gallon drums of napalm* with TNT in the bottom wired to
a detonator, dug into the slope at about a 45 degree
angle. Mine fields were everywhere, especially
"bouncing bettys"**. Going out past the
outposts at night you had to step carefully to avoid
getting tangled in all the com wire. I always thought
the Gooks had a sure path, just to follow the com wire
in, if they found it. Bunkers were built by digging
through the side of a deep reverse slope trench at a 45
degree angle about three feet wide and about 8 feet
long, as an entrance way. Then, at the end, digging a
room about 12' by 12'. This was all covered
with logs, then sand bags, up to about 3 feet thick,
then covered with about a foot of earth. A fake chimney
was a piece of stove pipe that stopped beneath the
earth. The real chimney, for the Yukon stove, came up
under the earth, went about 12' horizontal and came
out near a bush. This was to prevent the gooks dropping
grenades down our smoke stack. The 45 degree entrance
prevented the enemy shooting in or grenading the
bunker. The door was a shelter-half or blanket.
(*) Napalm--An acronym derived from
naphthenic and palmitic acids whose salts are used in
its manufacture. It is a jellied gasoline used in flame
throwers, fougasses (a name for the imbedded drums
mentioned above) and aerial bombs.
(**) Bouncing Betty--An anti-personnel
mine that discharged a 75mm shell to about a head
Outside, about twenty feet from the
bunker door was a "piss tube". An ammo sleeve
of impregnated card board stuck in a small soakage pit,
it was used instead of going all the way to the head.
One night a Corpsman from our bunker stepped out to use
it, just as a mortar round came in, and caught a shell
fragment in the buttocks (same as Forrest Gump). An
ambulance jeep came up and took him back to a medical
battalion. He spent a few weeks sleeping on his belly.
He was one of two Corpsmen that were sent to relieve me
that got hit, before they had spent enough
indoctrination time on the MLR to take over on
I remember when a Gook 82mm mortar
found our "4 Holer" head. No one was in it at
the time, but it certainly made a mess. Turds and slime
everywhere. It took hours to find it all and cover it
with dirt. Field sanitation went to hell that day. Worm
pills and DDT powder had to be distributed when the
lice and worms started to itch. You could tell when
someone was bothered with them. Scratching their head,
their butt, or both. They said malaria and hemorrhagic
fevers were present in Korea, but I never saw a
Our bunker was big enough for a six of
us. It was almost water proof. Bunks were made of barb
wire stakes laced with com wire to hold the air
mattress and mountain sleeping bag. Ammo crates made
side tables with a lantern or candle, stools and a card
table. A Yukon stove (similar to a metal box on legs)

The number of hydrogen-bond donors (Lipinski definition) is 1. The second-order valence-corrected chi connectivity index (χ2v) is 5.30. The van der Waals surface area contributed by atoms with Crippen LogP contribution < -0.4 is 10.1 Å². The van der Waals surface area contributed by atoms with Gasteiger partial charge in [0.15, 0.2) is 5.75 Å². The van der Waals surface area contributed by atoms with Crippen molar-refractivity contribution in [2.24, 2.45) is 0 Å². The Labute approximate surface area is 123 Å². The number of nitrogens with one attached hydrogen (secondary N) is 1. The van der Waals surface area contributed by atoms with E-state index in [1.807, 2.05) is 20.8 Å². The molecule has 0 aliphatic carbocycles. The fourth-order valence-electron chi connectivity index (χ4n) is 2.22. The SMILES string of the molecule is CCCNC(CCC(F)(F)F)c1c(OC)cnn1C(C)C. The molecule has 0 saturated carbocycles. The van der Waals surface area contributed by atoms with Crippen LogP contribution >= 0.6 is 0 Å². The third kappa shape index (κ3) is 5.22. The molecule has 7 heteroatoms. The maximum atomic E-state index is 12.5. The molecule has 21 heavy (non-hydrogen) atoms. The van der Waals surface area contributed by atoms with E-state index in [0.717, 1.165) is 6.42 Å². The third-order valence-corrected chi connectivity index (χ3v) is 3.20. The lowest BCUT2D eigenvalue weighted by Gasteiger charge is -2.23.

completed the furnishings, fueled with a jerry-can of
diesel, a hose and a drip valve.
That stove could get cherry red and
damn near run you out of the bunker. When on the bunk
reading, rats in the overhead logs read along with you
and helped themselves to the chow. We had a mutual
understanding. Stay off our face when we were sleeping
and we won't throw a concussion grenade in the
bunker to kill you. I swear to this day that Korean
rats could read English and loved their gourmet
C-rations. Otherwise, with all the shooting going on
they probably wouldn't have stayed around, unless
they also enjoyed chewing on a Chinese carcass.
Unless something was going on, we slept
during the day and patrolled at night. Patrols were
called Cadillacs, Chevrolets, Buicks and some other
names. I can't remember which were which, but they
were combat, ambush, recon, etc., patrols. I liked the
ambush patrol in the spring because we could lay out
under the stars and wait for the gooks to find us
(which they seldom did)
In winter the recon patrols were the
best. You could keep warm moving around. Combat patrols
involved getting into the Gooks trenches and blowing up
their outpost bunkers. These weren't fun, because
the Gooks would get mad as hell and shoot back or you
had to break your butt getting away from a satchel
charge blast. Moon lit nights were double dangerous for
Sometimes we didn't have to go out
very far, if it was too bright, just hang around an
outpost or stay close in. No sense getting slaughtered
by the Gook mortars. The story was, every Gook had a
mortar and a hundred ammo carriers. They were good
shots! Every now and then, we would find a couple of
their lookouts in a shell hole not far from our lines.
Usually half frozen in the winter. The G-men liked to
get them for questioning before they were sent back to
a prisoner compound. Our Company commander dearly loved
prisoners. I think he got a bonus for everyone
captured. Small patrols were lead by a sergeant, or
better, and platoon size by an officer The larger the